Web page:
Drugs, alcohol, bullying, and the internet are among the factors that most parents think are the top safety threats to their teens, according to a new public opinion poll, but car crashes are the number one killer of teenagers.
The survey, released Monday by the National Safety Council, a nonprofit advocacy group, found that most parents polled —76 percent — underestimated the risk of teens being involved in car crashes.
“The biggest threat to teens’ safety is sitting in the driveway,” Deborah A.P. Hersman, president and chief executive of the National Safety Council, said in a statement. “The statistics have shown this for years, yet too many parents still do not appreciate that the first year of driving is a particularly deadly time in a teen’s life.”
The poll was released in observance of National Teen Driver Safety Week, held this year from October 18-24.
The results pointed out that while parents may be unaware of the scope of the problem, many understood why teens crash. Seventy-two percent correctly identified lack of experience or poor decision making as leading factors. However, far fewer parents said they enforce rules that help reduce crash risks, according to the survey, and a significant percent said they do not supervise their teens’ driving for the recommended amount of time during the restricted licensing stage.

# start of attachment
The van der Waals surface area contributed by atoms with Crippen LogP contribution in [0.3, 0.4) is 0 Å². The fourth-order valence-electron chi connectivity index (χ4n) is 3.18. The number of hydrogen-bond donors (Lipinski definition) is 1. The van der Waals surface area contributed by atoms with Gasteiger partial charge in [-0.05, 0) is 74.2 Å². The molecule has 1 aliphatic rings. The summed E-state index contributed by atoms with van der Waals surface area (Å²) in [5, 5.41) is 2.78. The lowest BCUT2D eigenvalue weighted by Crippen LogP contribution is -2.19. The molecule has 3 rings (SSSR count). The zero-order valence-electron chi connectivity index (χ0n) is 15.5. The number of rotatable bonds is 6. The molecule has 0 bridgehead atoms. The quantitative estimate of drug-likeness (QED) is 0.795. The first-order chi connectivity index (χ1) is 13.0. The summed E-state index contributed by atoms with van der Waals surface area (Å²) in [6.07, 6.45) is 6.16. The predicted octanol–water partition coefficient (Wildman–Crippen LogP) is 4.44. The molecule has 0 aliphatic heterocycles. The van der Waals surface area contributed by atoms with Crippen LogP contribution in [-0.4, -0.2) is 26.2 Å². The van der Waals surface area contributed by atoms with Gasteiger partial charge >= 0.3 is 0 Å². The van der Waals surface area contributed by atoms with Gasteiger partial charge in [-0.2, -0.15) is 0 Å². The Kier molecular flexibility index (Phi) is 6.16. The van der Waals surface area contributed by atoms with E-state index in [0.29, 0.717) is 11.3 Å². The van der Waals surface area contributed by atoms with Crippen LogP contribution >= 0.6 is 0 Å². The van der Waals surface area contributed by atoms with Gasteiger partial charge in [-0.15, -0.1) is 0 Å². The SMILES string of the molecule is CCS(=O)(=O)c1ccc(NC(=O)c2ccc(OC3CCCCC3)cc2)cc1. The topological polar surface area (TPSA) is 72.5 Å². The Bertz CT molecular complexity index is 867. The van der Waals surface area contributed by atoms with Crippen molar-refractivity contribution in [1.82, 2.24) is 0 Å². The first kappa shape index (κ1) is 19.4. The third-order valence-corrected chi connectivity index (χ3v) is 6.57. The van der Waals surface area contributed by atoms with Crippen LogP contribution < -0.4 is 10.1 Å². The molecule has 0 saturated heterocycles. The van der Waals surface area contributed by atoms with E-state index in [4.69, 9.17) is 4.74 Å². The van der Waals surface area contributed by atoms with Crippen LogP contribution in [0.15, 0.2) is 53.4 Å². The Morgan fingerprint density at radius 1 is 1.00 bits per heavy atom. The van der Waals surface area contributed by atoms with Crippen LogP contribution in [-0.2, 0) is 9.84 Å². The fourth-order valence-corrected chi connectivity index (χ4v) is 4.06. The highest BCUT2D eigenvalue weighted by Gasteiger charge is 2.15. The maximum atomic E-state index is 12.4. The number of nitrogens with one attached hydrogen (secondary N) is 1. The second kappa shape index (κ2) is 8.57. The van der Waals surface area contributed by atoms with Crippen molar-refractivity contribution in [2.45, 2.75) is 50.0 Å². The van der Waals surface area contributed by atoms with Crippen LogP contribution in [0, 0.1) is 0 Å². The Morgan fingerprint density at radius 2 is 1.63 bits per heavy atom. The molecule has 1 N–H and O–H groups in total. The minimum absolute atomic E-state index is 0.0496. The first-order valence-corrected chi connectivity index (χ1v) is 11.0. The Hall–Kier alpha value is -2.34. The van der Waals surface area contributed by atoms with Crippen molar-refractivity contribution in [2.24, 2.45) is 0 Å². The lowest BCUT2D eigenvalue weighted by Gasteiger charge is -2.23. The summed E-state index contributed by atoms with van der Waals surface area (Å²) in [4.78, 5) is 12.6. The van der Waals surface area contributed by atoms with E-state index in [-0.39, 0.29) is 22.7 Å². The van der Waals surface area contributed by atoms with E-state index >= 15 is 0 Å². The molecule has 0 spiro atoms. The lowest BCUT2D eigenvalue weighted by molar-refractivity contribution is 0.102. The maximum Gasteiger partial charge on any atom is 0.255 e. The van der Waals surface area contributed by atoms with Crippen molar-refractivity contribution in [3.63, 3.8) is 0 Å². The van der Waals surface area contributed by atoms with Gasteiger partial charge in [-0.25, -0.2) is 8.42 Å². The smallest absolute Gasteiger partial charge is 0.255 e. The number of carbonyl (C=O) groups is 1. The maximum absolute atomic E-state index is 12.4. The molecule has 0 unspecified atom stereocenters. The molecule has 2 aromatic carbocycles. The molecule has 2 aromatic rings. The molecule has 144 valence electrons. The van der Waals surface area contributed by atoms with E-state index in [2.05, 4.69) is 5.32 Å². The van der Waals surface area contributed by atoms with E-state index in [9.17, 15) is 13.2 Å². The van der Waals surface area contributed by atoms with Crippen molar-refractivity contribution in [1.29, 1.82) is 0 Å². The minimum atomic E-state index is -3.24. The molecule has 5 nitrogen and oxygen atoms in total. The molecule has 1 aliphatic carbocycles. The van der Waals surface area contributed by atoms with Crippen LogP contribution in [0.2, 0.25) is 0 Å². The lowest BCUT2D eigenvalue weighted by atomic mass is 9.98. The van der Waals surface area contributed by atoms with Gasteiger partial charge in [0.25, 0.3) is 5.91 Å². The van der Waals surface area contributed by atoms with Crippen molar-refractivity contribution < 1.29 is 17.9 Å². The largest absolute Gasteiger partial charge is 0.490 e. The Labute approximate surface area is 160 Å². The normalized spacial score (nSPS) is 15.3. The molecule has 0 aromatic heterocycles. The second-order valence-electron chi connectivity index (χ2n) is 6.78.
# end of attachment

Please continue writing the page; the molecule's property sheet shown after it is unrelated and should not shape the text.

The council recommends that parents spend at least 50 hours supervising their teens behind the wheel, including 10 at night, during inclement weather or in other challenging driving situations.
Other key findings from the poll:
• Driving at night. Driving curfews suggest parents don’t understand night -time risks. Teens’ fatal crash risk is nearly twice as high at night, yet the recent survey found 45 percent of parents allow their teens to drive until 10 p.m. or later.
• Driving with young passengers. A single young passenger can increase a teen driver’s fatal crash risk 44 percent, but 60 percent of parents surveyed allow teens to drive younger siblings, and 43 percent allow teens to drive with friends.
• Distracted driving. Fifty-eight percent of teen crashes involve some form of distraction, with 12 percent attributed to cell phone use. Parents that drive distracted do not change their behavior when driving with their kids, despite being one of their child’s most important driving teachers; 91 percent who talk on phone when alone also do so when driving with children in the car.
“Parents are encouraged to be driving role models, because teens with parents who set rules and pay attention to their activities are half as likely to crash,” the council noted. It recommends its site for parentsDriveitHOME.org for coaching tips, driving lessons, videos and other resources.
To see the full results of the survey read the original article in Forbes